The prognostic model in our study integrated 17 ferroptosis-related lncRNAs. A subset of lncRNAs (MKLN1-AS, LINC00205, ZFPM2-AS1) was reported to be involved in several HCC cellular activities, including cell proliferation, migration and invasion, cell cycle progression, and apoptosis, through microRNAs, signaling pathways and other biological components or proteins (Table 2). Notably, the biological functions of some of the identified lncRNAs (LINC00205, ZFPM2-AS1, LINC00942) have also been associated with other malignancies and might thus be nonspecific to HCC.22, 23, 24, 27, 28, 29, 30, 33, 34 However, numerous other lncRNAs (AL139384.1, AL928654.1, AC145207.8, POLH-AS1, AC090772.3, AL603839.3, AC012073.1, AC099850.1, AC026401.3, AP001469.3, AL031985.3, SNHG10, SNHG21) lack corresponding basic studies to validate their prognostic roles in the development of HCC. Further studies are therefore needed to establish the associations of these identified lncRNAs with ferroptosis and their contribution to the regulation of HCC pathogenesis through ferroptosis.
Based on the risk-score method, the ferroptosis-related lncRNA signature classified HCC patients into high-risk and low-risk groups, with significantly different OS rates. Both univariate and multivariate Cox regression analyses identified the risk score as an independent prognostic factor. Additionally, ROC curve and nomogram analyses showed that the risk score had higher sensitivity and better clinical applicability than traditional standards for predicting HCC survival. Furthermore, stratification analyses by stage confirmed the prognostic predictive value of the risk score signature for each tumor stage.
Numerous studies have established the role of the lncRNA prognostic signature for HCC using bioinformatics analysis. The biological processes related to the lncRNAs in the signatures in these studies included pyroptosis,35 hypoxia,36 metabolism,37 and epithelial–mesenchymal transition.38 Chen et al. recently reported a ferroptosis-related signature model that integrated both mRNAs and lncRNAs,39 with outstanding HCC predictive efficiency. Notably, lncRNA ZFPM2-AS1 was also included in this signature, indicating its strong connection with the development and progression of HCC. In the current study, we focused solely on ferroptosis-related lncRNAs and attempted to explore their role from the perspective of the immune response, immune checkpoints and m6A status.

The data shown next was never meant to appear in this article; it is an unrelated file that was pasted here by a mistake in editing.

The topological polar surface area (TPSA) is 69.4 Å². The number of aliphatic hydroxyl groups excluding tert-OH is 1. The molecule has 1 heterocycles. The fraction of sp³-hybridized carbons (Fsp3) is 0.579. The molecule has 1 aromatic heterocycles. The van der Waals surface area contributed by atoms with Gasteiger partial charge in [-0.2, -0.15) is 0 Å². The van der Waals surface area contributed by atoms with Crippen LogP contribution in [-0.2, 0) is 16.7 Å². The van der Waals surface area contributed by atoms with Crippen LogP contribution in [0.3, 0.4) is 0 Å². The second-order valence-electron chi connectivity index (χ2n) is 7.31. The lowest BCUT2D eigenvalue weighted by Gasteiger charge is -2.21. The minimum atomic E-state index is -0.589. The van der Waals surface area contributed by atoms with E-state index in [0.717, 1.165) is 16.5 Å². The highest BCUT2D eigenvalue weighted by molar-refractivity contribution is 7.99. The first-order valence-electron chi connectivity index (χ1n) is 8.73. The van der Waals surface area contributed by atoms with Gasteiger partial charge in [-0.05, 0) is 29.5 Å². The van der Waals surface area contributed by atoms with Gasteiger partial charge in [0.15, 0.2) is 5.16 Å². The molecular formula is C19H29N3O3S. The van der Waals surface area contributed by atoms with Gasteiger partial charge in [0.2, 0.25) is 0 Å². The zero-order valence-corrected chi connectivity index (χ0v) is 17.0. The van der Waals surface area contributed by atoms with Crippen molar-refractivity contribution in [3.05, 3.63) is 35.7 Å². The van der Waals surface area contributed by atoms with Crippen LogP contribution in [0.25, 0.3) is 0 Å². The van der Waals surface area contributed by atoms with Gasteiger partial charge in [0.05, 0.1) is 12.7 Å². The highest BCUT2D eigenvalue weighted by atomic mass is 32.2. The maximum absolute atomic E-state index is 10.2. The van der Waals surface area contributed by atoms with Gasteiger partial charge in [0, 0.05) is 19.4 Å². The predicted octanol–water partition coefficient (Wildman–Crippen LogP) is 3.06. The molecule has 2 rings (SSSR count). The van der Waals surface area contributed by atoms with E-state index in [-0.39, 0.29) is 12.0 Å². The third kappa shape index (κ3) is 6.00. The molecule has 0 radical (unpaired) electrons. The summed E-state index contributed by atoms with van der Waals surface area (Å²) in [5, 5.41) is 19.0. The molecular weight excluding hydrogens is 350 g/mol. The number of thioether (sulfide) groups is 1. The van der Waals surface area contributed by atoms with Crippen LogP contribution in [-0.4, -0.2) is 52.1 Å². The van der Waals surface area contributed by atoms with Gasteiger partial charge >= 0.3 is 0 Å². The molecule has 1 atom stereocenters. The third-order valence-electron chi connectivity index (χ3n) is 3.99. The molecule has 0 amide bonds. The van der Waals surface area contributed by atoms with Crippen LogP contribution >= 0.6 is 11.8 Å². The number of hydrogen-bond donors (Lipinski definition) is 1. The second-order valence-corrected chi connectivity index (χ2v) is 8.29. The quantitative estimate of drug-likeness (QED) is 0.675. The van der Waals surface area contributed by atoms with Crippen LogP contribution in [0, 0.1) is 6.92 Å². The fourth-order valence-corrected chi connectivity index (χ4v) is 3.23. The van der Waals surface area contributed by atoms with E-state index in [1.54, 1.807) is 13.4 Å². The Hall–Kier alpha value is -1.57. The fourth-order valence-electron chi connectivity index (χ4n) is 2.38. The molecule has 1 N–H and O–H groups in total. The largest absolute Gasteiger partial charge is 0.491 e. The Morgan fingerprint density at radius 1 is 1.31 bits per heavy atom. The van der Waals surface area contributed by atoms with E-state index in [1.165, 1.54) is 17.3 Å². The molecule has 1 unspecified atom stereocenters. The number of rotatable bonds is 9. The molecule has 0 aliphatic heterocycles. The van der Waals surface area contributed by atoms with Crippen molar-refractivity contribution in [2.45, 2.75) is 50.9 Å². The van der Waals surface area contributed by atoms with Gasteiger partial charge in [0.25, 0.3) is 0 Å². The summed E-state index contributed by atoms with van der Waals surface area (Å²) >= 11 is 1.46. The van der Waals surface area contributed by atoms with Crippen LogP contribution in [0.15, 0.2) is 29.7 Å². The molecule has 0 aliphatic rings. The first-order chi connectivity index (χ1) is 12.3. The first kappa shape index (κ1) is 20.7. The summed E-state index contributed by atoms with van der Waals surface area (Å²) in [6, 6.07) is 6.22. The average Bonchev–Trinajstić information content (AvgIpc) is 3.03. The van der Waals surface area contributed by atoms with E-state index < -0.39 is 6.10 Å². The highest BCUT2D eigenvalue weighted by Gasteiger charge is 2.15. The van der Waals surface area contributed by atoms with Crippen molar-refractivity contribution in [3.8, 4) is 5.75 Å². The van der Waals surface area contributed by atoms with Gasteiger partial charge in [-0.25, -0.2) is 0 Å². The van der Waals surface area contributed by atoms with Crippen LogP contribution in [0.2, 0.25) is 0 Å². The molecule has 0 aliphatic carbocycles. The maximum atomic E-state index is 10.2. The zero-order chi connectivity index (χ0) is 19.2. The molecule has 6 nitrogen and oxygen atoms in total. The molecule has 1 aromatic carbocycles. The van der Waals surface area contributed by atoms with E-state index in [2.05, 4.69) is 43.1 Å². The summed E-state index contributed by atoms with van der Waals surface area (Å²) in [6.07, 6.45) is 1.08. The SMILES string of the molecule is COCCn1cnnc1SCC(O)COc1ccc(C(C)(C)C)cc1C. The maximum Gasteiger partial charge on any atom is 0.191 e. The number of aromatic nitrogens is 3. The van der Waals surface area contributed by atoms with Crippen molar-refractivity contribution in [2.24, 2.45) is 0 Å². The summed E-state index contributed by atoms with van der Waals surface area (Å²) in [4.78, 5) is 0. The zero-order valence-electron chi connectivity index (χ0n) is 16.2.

Mounting evidence has revealed that crosstalk between lncRNAs and immune cells modulates the tumor immune response. However, both immune response and enrichment analyses revealed no significant differences in activities of any immune cell species between the high-risk and low-risk groups. Moreover, levels of all examined immune cell subpopulations were relatively lower in the high-risk group, suggesting a possible regulatory role for lncRNAs in escape from tumor immunity.
Notably, the expression levels of all the immune checkpoints examined in this study were significantly higher in the high-risk group. Among these, TNFSF/TNFRSF signaling pathways showed potential as immunotherapy targets in combination with ferroptosis induction. Interactions among TNFSF/TNFRSF mediate signaling that controls immune cell survival, proliferation and differentiation.40 As the most important superfamily member, the function of tumor necrosis factor alpha (TNF-α) in promoting tumor growth and its association with a poor prognosis of HCC have been widely demonstrated, and TNF-α inhibition has accordingly demonstrated appreciable anti-tumor effects in various studies.41, 42, 43, 44 Therefore, the relationship between ferroptosis and TNF-α signaling, as well as the combined efficacy of TNF-α inhibition and ferroptosis in HCC, warrant further investigation.